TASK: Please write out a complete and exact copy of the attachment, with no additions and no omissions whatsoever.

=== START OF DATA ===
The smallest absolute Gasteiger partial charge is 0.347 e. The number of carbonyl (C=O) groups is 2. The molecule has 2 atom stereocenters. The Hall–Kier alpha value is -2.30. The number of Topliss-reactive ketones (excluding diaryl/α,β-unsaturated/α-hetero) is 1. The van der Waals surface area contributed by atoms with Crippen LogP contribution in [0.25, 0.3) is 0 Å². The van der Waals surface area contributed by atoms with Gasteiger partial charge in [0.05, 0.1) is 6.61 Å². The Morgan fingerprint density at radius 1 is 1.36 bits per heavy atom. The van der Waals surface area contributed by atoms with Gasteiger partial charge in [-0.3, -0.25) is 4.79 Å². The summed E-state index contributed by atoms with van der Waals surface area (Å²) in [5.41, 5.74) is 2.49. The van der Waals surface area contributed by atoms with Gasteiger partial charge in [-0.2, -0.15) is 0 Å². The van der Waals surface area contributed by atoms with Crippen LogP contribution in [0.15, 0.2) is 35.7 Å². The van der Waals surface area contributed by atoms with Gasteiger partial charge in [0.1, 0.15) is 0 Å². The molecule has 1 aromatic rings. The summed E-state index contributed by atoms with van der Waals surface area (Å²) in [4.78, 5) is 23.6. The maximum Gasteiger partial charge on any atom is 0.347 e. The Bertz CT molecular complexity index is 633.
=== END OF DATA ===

The smallest absolute Gasteiger partial charge is 0.347 e. The number of carbonyl (C=O) groups is 2. The molecule has 2 atom stereocenters. The Hall–Kier alpha value is -2.30. The number of Topliss-reactive ketones (excluding diaryl/α,β-unsaturated/α-hetero) is 1. The van der Waals surface area contributed by atoms with Crippen LogP contribution in [0.25, 0.3) is 0 Å². The van der Waals surface area contributed by atoms with Gasteiger partial charge in [0.05, 0.1) is 6.61 Å². The Morgan fingerprint density at radius 1 is 1.36 bits per heavy atom. The van der Waals surface area contributed by atoms with Gasteiger partial charge in [-0.3, -0.25) is 4.79 Å². The summed E-state index contributed by atoms with van der Waals surface area (Å²) in [5.41, 5.74) is 2.49. The van der Waals surface area contributed by atoms with Gasteiger partial charge in [-0.2, -0.15) is 0 Å². The van der Waals surface area contributed by atoms with Crippen LogP contribution in [0.15, 0.2) is 35.7 Å². The van der Waals surface area contributed by atoms with Gasteiger partial charge in [0.1, 0.15) is 0 Å². The molecule has 1 aromatic rings. The summed E-state index contributed by atoms with van der Waals surface area (Å²) in [4.78, 5) is 23.6. The maximum Gasteiger partial charge on any atom is 0.347 e. The Bertz CT molecular complexity index is 633.